Some Iran sanctions relief likely to go to terrorists: Kerry

DAVOS, Switzerland -- It's likely that some of the billions of dollars in sanctions relief granted to Iran under a landmark nuclear deal will go to groups deemed to be terrorists, U.S.

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Secretary of State John Kerry said on Thursday. But, he added, he doesn't believe Iran will be able to use the freed-up cash to boost funding of malign activities if it is serious about revamping its economy.

Kerry said on the sidelines of the World Economic Forum the U.S. or others can do little to prevent the now-unfrozen assets from getting into the hands of the Iran Revolutionary Guard Corps or "other entities" that Iran has supported in the past. But since nuclear-related sanctions were lifted on Iran last weekend, Kerry said, there is no evidence yet to suggest such transfers have occurred.

"I think that some of it will end up in the hands of the IRGC or other entities, some of which are labeled terrorists," he told CNBC television in an interview. "You know, to some degree, I'm not going to sit here and tell you that every component of that can be prevented. But I can tell you this: Right now, we are not seeing the early delivery of funds going to that kind of endeavour at this point in time."

In fact, Kerry later told a small group of reporters he understands the Revolutionary Guards are "already complaining that they are not getting the money." And he said there will be consequences if Iran is caught using the money to support terrorism.

"If we catch them funding terrorism, they're going to have a problem in the U.S. Congress and other people, obviously," he said.

"Whatever amount may flow to them, I am just trying to be honest, I can't tell people that, 'No, some amount might not,' but we don't believe that that is what has made the difference in the activities of Iran in the region," he said. "It is not money-based, and a whole lot of money isn't going to make a difference in a whole lot of places."

Kerry also said the administration believes the amount of money that might flow to terrorist groups will be limited because "the demands of Iran and of the Rouhani administration and of the supreme leader for development in their country are such that there is no way they can succeed in doing what they want to do if they are very busy funding a lot of terrorism and if they are putting money into that kind of enterprise and not into things they need to do to fund their economy."

In occasionally mocking tones, a group of Republican senators in Washington chided Kerry, telling reporters it was always clear to them that Iran would use its unfrozen assets to finance terrorism.

Led by Sen. Kelly Ayotte, R-N.H., the senators also said they plan to introduce legislation to impose tougher sanctions against Iran for conducting ballistic missile tests in violation of a U.N. resolution. They called the punishments proposed by the Obama administration for the testing "tepid and weak."

"Talk about stating the obvious. I mean, c'mon," Ayotte said of Kerry's remarks. "It's something we've all known from the beginning. (Iran) was supporting terrorism when their economy was crippled. They were choosing to put their money into guns, not butter, for their citizens before they had this economic relief.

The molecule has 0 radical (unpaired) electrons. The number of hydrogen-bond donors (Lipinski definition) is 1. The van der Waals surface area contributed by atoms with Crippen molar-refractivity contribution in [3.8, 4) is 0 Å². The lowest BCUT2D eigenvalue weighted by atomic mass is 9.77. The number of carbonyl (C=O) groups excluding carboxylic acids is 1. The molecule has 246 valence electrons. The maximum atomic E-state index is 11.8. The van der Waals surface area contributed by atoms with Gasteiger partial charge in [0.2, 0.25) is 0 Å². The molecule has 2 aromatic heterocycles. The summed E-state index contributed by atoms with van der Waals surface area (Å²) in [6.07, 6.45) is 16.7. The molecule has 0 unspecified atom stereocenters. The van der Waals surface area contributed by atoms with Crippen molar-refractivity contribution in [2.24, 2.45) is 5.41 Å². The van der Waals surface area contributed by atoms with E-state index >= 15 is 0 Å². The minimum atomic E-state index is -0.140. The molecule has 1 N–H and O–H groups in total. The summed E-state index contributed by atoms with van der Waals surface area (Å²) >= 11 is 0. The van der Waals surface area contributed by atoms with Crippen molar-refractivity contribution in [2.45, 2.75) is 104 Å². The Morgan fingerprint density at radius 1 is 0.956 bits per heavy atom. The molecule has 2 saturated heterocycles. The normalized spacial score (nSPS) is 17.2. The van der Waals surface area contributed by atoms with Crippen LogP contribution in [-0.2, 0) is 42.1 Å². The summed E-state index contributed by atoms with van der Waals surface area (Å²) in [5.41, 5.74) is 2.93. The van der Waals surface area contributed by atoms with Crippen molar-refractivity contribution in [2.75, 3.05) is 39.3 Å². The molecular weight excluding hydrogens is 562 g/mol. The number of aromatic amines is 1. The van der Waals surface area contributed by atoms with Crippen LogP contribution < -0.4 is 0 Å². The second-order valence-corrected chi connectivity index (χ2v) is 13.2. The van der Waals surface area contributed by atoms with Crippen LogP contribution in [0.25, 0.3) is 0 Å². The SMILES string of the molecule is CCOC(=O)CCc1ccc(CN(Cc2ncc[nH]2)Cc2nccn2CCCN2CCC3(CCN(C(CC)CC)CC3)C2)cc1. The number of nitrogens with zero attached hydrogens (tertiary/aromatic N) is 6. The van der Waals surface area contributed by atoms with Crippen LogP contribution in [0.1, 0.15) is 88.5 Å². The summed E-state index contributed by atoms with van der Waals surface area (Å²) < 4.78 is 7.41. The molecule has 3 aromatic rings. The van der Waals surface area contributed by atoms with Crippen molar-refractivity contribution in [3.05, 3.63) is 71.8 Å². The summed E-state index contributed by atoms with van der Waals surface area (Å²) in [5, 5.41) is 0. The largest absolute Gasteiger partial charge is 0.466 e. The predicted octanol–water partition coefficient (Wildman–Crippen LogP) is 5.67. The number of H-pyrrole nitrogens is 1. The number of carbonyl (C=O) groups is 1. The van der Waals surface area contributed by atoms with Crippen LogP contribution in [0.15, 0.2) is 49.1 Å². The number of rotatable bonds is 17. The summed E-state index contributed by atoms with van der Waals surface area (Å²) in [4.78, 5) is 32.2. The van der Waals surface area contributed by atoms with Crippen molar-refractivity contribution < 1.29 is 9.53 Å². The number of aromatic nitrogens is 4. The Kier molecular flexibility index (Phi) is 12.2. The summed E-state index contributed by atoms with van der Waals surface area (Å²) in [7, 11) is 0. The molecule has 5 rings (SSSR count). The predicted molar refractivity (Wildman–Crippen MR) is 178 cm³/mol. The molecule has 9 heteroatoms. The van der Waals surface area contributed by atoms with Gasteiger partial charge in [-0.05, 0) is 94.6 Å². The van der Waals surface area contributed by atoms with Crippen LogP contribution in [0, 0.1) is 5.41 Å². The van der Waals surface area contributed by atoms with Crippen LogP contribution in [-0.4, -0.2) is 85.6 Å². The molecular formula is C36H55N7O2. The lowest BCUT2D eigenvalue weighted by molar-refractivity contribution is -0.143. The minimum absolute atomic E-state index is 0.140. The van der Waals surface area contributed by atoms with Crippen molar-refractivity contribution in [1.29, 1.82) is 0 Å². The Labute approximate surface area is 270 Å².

"To have them actually now say, 'Well, we think some of this might go to terrorism.' Duh. I mean, really? It's been so obvious all along," she said.

Kerry repeated the Obama administration's argument that many critics of the Iran deal are inflating the amount of money that Iran now has access to. He said estimates of $100 billion to $150 billion are incorrect -- $55 billion is more accurate, he said -- because large chunks of that money is obligated to satisfy foreign debt.

In addition, he said Iran has more than $500 billion in infrastructure and development needs and must invest at least $100 billion to modernize its energy sector.

Earlier Thursday, Kerry rejected Iranian criticism of Washington's use of economic sanctions, saying they are imposed when appropriate.

Kerry said U.S. penalties against Iran and other nations have been "used judiciously and effectively" and will continue to be used in the future.

"We have made it very clear that we use sanctions when we think they are appropriate in order to counter behaviour that we believe has broken the law or has challenged the United Nations Security Council or threatened the United States and we stand by our sanctions," Kerry told reporters.

"We think they have been used judiciously and effectively and we are looking to move on now to put to test the willingness of Iran and other countries in the region to try to reduce tensions and move in a different direction."

His comments came in response to a complaint lodged a day earlier by Iranian Foreign Minister Mohammad Javad Zarif, who told The Associated Press in an interview that new U.S. sanctions over Iran's ballistic missile testing are "illegal" and an example of an American "addiction to coercion." The penalties were imposed Sunday, a day after the U.S. and other nations lifted sanctions over Iran's nuclear program.



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